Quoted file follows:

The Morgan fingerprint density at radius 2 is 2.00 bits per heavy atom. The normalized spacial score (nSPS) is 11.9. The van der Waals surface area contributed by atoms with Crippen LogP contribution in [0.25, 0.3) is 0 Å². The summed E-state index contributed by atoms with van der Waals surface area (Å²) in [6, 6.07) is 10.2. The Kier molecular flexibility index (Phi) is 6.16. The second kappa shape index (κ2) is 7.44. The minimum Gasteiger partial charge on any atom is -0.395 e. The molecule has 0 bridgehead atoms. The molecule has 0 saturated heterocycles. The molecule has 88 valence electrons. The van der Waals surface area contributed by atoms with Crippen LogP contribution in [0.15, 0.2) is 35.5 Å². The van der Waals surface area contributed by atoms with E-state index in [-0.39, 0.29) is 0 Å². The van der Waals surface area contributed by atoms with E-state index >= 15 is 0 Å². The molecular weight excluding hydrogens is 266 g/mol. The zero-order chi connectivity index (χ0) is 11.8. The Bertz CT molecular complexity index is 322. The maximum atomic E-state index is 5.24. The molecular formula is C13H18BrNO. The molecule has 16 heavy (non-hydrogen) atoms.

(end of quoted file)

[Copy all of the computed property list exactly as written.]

The Morgan fingerprint density at radius 2 is 2.00 bits per heavy atom. The normalized spacial score (nSPS) is 11.9. The van der Waals surface area contributed by atoms with Crippen LogP contribution in [0.25, 0.3) is 0 Å². The summed E-state index contributed by atoms with van der Waals surface area (Å²) in [6, 6.07) is 10.2. The Kier molecular flexibility index (Phi) is 6.16. The second kappa shape index (κ2) is 7.44. The minimum Gasteiger partial charge on any atom is -0.395 e. The molecule has 0 bridgehead atoms. The molecule has 0 saturated heterocycles. The molecule has 88 valence electrons. The van der Waals surface area contributed by atoms with Crippen LogP contribution in [0.15, 0.2) is 35.5 Å². The van der Waals surface area contributed by atoms with E-state index in [-0.39, 0.29) is 0 Å². The van der Waals surface area contributed by atoms with E-state index >= 15 is 0 Å². The molecular weight excluding hydrogens is 266 g/mol. The zero-order chi connectivity index (χ0) is 11.8. The Bertz CT molecular complexity index is 322. The maximum atomic E-state index is 5.24. The molecular formula is C13H18BrNO. The molecule has 16 heavy (non-hydrogen) atoms.